However, I think most people will enjoy his stories about the formation of the Four Horsemen and his time managing them. From a regular fan’s perspective, this was what Dillon was mostly known for.

I’ve read a lot of wrestling biographies over the last few years but this is one that really stands out and stuck with me. Dillon comes off as a pretty generous guy with a lot of gratitude towards those he worked with and learned from. Also, he’s just a straight shooter.

Rating: 9/10
Pairs well with: other books on the history of the old school territory wrestling business, as well as biographies on the personalities who lived it.

Documentary Review: The Sheik (2014)

Release Date: April 26th, 2014 (Hot Docs International Documentary Festival – Canada)
Directed by: Igal Hecht
Written by: Jian Magen, Jake Neiman, Igal Hecht
Music by: Michael Hanson
Cast: Khosrow Vaziri “The Iron Sheik”, Mick Foley, Seth Green, Jack Black, Bret Hart, Jimmy Hart, Hulk Hogan, Dwayne “The Rock” Johnson, Bob Orton Sr., Bruce Pritchard, Jake Roberts, Jim Ross, Ron Simmons, Koko B. Ware, The Nasty Boys

Magen Boys Entertainment, Big Media, Chutzpa Productions, 95 Minutes

Review:

This film was one of the rare documentaries that I actually got to see in the theater. I think I saw it around 2016, as a small indie theater near me hosted a screening. I was pretty captivated by it and always wanted to watch it again. Since it’s been about five years, I figured I’d revisit it and review it.

I’ve reviewed several wrestler biographical documentaries but most of them don’t match the overall quality of this film. It actually looks like a budget went into it, as it’s really competently shot, edited and brings in some real heavy-hitters for the talking head interviews.

The great cast assembled in this could also be due to the film’s subject, Khosrow Vaziri a.k.a. The Iron Sheik, as he is legitimately a beloved legend who would influence not just many iconic wrestlers but also people from other fields within the larger entertainment sphere.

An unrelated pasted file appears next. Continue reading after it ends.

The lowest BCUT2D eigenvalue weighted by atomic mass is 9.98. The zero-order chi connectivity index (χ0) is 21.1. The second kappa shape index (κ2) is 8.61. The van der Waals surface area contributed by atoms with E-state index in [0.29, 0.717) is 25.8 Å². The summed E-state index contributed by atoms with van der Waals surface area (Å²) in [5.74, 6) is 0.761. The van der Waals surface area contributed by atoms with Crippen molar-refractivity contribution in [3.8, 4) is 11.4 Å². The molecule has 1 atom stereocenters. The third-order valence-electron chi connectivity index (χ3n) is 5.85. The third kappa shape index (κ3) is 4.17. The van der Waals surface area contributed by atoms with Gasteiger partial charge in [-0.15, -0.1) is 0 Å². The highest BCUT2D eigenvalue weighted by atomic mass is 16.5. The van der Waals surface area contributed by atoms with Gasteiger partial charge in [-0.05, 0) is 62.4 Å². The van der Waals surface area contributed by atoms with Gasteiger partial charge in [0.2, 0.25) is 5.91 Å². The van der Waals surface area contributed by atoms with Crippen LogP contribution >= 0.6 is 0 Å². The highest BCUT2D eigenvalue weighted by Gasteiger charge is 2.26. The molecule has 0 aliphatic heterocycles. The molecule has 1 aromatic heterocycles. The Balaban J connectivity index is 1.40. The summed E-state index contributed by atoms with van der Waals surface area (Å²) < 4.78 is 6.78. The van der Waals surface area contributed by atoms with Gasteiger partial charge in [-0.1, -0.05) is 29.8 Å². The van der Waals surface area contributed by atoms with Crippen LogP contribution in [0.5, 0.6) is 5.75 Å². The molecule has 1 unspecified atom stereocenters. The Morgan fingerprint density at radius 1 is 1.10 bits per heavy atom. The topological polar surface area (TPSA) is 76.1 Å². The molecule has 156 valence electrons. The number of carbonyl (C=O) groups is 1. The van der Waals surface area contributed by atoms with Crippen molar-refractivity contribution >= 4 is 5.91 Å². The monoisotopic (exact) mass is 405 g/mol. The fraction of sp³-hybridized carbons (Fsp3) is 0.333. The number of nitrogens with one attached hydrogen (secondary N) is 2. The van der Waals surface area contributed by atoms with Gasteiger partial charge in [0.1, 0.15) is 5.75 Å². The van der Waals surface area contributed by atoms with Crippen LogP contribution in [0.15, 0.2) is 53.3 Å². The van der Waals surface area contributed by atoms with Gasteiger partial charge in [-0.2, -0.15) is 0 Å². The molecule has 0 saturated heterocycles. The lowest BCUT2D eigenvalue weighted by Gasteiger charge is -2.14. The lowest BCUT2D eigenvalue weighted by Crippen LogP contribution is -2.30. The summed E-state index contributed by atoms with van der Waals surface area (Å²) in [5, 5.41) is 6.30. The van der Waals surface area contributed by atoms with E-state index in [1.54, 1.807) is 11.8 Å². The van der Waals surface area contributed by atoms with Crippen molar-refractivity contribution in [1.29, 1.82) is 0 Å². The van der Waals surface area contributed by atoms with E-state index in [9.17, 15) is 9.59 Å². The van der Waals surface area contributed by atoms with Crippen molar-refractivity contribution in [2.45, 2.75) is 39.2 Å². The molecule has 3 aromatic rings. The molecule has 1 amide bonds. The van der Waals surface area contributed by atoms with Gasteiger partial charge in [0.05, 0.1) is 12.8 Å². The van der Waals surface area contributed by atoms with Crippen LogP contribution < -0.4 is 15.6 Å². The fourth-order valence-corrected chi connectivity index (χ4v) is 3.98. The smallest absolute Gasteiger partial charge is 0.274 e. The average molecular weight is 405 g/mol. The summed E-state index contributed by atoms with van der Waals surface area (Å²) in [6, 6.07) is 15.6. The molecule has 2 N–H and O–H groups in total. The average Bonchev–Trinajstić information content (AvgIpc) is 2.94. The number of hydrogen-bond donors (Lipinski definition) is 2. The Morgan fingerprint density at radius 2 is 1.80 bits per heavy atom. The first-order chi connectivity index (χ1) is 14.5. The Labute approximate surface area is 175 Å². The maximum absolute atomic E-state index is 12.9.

This film really delves into the Sheik’s backstory and the stuff about his early life is truly fascinating and impressive. It discusses his major accomplishments in the sport of amateur wrestling, why he left Iran for America and then how he adjusted to life in the States and a new career as a professional wrestler, once he moved to Minnesota and found Vern Gagne’s AWA (American Wrestling Association) territory.

We see Sheik come up through the ranks and then eventually make his way to the WWF (World Wrestling Federation) where he reached superstardom after winning the World Championship from Bob Backlund and then helped launch the career of Hulk Hogan, arguably the biggest star in professional wrestling history.

There is a dark side to this story too and that’s where the documentary becomes both compelling and heartbreaking. We see The Sheik struggle with drugs and alcohol and how it has a severely adverse effect on his family life and life in general. That’s not to say that this doesn’t have a happy ending but seeing Sheik at his worst is really difficult, especially for a long-time fan like myself.

This documentary tells a great story, though. While a lot of this may seem all too familiar with the biographical documentaries on other wrestling legends from The Sheik’s generation, this one just tells its story really well. Sheik has infectious charisma and it’s on full display, here, making this one of the best character pieces of its type.

Rating: 8/10
Pairs well with: other biographical wrestling documentaries. Many have been reviewed on this site, already.